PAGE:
Top 10 Under-21 Prospects of 2021 – By Zach Lowy
By Zach Lowy
Zach Lowy casts his eye around European football and provides Bet Central with a list of the top 10 under-21 prospects.
The last time a foreign striker scored 20 goals in a single Serie A season for Fiorentina, Dušan Vlahović was three months old. It was Gabriel ‘Batigol’ Batistuta, who had reached that landmark on four separate occasions for La Viola before departing for Roma in the summer of 2000 and leading the Giallorossi to a historic Scudetto. Vlahović ended Fiorentina’s cold streak on Saturday after bagging a brace in a 2-0 victory against Lazio to give them three valuable points in their relegation battle, taking his tally up to 21 goals and 2 assists on the season.
Born in Belgrade, Serbia, Vlahović joined Partizan’s academy in the summer of 2014, earning a professional contract the following year at 15 years old and becoming the youngest debutant in Partizan history on February 21, 2016. The following match, he became the youngest player to appear in the Eternal derby (Partizan vs. Red Star Belgrade), breaking Luka Jović’s record from two years prior. The individual plaudits continued to rain in, as Vlahović became the youngest player to score in Partizan history after finding the back of the net in a 3-2 victory against Radnik Surdulica.
Whilst a host of European clubs such as Arsenal, Anderlecht, and Juventus cast their eyes on the 16-year-old striker, Partizan remained determined to keep hold of their diamond in the rough for another season. Nevertheless, in June 2017, Fiorentina announced the signing of Vlahović on a five-year contract that became official after his 18th birthday. The Serbian made his Serie A debut on September 25, 2018, in a 1-2 loss to Inter, although he was mainly limited to the reserves in his debut campaign abroad, scoring 19 goals for the Primavera side.
Vlahović was given the start in Fiorentina’s opening match of the season, a 3-4 loss against Napoli, but he was limited to solely substitute appearances for the next three months until an away match against Cagliari on November 10, 2019. The hosts stormed to a 5-0 lead within 65 minutes, but the Serb grabbed two consolation goals to open his account for the Tuscan club. He would grab 7 more goals in all competitions in the 2019/20 campaign, although he struggled to solidify a starting spot ahead Wolves loanee Patrick Cutrone and Federico Chiesa.
He struggled to pick up steam the following season, scoring just 1 goal in the first 11 weeks of the season, although his fortunes changed after Cesare Prandelli replaced Beppe Iachini as Fiorentina manager on November 9. Vlahović converted from the spot in a 1-1 draw against Sassuolo on December 16 and repeated his heroics the following match against Hellas Verona. Nothing would compare to the match on December 22, however, as Vlahović opened the scoring in a 3-0 victory against Juventus in the third minute. Receiving a through ball from Franck Ribéry, Vlahović charged past Matthijs de Ligt and Leonardo Bonucci before deftly tucking the ball past Wojciech Szczęsny.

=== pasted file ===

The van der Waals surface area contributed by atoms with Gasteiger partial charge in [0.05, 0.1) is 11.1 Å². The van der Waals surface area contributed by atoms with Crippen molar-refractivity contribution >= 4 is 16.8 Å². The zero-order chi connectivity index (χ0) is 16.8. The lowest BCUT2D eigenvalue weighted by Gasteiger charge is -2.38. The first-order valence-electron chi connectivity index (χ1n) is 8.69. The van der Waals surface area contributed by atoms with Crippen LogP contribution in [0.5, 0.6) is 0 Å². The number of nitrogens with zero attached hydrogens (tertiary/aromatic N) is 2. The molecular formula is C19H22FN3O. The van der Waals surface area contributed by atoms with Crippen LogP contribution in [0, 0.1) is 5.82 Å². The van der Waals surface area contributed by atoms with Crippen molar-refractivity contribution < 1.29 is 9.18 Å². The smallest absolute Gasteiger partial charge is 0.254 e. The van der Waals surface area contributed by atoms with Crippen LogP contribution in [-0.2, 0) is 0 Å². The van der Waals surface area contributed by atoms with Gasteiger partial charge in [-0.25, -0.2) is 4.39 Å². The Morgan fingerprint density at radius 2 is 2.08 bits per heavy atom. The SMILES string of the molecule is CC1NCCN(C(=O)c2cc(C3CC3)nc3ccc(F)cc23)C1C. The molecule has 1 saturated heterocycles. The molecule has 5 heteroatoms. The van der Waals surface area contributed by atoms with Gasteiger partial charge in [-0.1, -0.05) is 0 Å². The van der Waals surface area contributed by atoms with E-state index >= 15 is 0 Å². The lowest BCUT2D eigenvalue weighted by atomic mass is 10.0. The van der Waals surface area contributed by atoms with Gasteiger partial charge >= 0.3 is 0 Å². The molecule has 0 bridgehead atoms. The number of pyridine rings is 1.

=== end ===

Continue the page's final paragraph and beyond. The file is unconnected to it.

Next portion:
Vlahović has catapulted himself into stardom in the new year, rising up the Serie A scoring charts (only Cristiano Ronaldo has more goals with 28) whilst scoring in a 3-2 victory against Ireland in a World Cup qualifier on March 24. Whilst Iachini has since stepped back into the coaching role after Prandelli resigned due to personal reasons and a feeling of distress, the Serbian striker can’t seem to stop finding the back of the net for La Viola. At 21 years of age, he’s catching the interest of a wide range of Europe’s leading clubs, and he could be a relatively cheap alternative to Erling Haaland this summer.
He turns 21 in two months, and yet, Erling Haaland has already put together a legendary CV and established himself as arguably the hottest commodity in European football. The Norwegian grabbed a brace in a 2-0 victory against Wolfsburg on April 24, taking his tally up to 102 goals in 150 official club matches and 53 goals and 14 assists in 56 matches for Borussia Dortmund. Whether playing under Ole Gunnar Solskjaer, Jesse Marsch or Julian Nagelsmann, he has proven time and time again that he is a once-in-a-generation prospect, and it is a matter of when, not if, superagent Mino Raiola finally auctions off his cash cow to one of Europe’s wealthiest clubs.
After spells in Bryne and Molde, Haaland decided to leave his home country and join Red Bull Salzburg on a five-year contract on January 1, 2019. Whilst he was forced to bide his time on the edge of the first team in his first few months abroad, Haaland made his full debut in a play-off match against LASK Linz, bagging the opening goal in the 13th minute as Salzburg took a 2-1 victory at home. The transfer of Munas Dabbur to Sevilla opened the door for Haaland to establish himself in the starting line-up, and after a summer that saw him score nine goals a 12-0 victory against Honduras in the FIFA U-20 World Cup, Haaland began to establish himself under Marsch with a sensational 28 goals in 22 appearances, attracting attention from a host of European clubs. However, it was Borussia Dortmund that won the race for him, paying a reported fee of €20 million to pry him away from the competition.